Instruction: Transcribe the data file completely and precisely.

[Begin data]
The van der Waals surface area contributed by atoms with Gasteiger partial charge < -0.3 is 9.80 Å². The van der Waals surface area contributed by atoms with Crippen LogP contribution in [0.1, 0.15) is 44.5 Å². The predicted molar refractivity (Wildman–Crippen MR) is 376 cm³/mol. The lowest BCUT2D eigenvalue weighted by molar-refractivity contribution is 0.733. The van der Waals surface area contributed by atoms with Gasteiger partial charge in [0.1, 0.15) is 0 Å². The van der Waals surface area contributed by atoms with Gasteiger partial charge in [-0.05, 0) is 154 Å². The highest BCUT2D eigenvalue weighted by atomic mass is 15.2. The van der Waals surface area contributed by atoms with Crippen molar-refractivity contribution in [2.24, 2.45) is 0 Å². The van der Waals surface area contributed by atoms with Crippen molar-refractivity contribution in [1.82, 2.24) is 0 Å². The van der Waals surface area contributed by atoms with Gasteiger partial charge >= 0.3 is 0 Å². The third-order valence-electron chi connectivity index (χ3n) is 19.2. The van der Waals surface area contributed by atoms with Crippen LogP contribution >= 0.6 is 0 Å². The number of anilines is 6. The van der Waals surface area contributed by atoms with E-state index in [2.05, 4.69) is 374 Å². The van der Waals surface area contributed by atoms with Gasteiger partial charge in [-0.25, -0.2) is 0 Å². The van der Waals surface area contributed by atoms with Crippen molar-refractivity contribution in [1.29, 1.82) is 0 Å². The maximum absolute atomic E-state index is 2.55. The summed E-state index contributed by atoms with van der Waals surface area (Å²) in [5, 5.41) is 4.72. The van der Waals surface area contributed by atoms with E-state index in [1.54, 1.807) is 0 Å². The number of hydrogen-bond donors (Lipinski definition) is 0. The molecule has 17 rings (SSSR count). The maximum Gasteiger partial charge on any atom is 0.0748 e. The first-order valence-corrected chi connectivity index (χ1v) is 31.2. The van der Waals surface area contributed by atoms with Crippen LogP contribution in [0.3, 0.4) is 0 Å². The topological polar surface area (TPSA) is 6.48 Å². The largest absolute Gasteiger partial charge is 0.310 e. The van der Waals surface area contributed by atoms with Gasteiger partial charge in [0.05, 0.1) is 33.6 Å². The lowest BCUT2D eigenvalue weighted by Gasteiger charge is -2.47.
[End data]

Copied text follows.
The van der Waals surface area contributed by atoms with Gasteiger partial charge < -0.3 is 9.80 Å². The van der Waals surface area contributed by atoms with Crippen LogP contribution in [0.1, 0.15) is 44.5 Å². The predicted molar refractivity (Wildman–Crippen MR) is 376 cm³/mol. The lowest BCUT2D eigenvalue weighted by molar-refractivity contribution is 0.733. The van der Waals surface area contributed by atoms with Gasteiger partial charge in [0.1, 0.15) is 0 Å². The van der Waals surface area contributed by atoms with Gasteiger partial charge in [-0.05, 0) is 154 Å². The highest BCUT2D eigenvalue weighted by atomic mass is 15.2. The van der Waals surface area contributed by atoms with Crippen molar-refractivity contribution in [2.24, 2.45) is 0 Å². The van der Waals surface area contributed by atoms with Crippen molar-refractivity contribution in [1.82, 2.24) is 0 Å². The van der Waals surface area contributed by atoms with Gasteiger partial charge >= 0.3 is 0 Å². The third-order valence-electron chi connectivity index (χ3n) is 19.2. The van der Waals surface area contributed by atoms with Crippen LogP contribution >= 0.6 is 0 Å². The number of anilines is 6. The van der Waals surface area contributed by atoms with E-state index in [2.05, 4.69) is 374 Å². The van der Waals surface area contributed by atoms with Gasteiger partial charge in [-0.25, -0.2) is 0 Å². The van der Waals surface area contributed by atoms with Crippen molar-refractivity contribution in [1.29, 1.82) is 0 Å². The maximum absolute atomic E-state index is 2.55. The summed E-state index contributed by atoms with van der Waals surface area (Å²) in [5, 5.41) is 4.72. The van der Waals surface area contributed by atoms with E-state index in [1.54, 1.807) is 0 Å². The number of hydrogen-bond donors (Lipinski definition) is 0. The molecule has 17 rings (SSSR count). The maximum Gasteiger partial charge on any atom is 0.0748 e. The first-order valence-corrected chi connectivity index (χ1v) is 31.2. The van der Waals surface area contributed by atoms with Crippen LogP contribution in [0.3, 0.4) is 0 Å². The topological polar surface area (TPSA) is 6.48 Å². The largest absolute Gasteiger partial charge is 0.310 e. The van der Waals surface area contributed by atoms with Gasteiger partial charge in [0.05, 0.1) is 33.6 Å². The lowest BCUT2D eigenvalue weighted by Gasteiger charge is -2.47.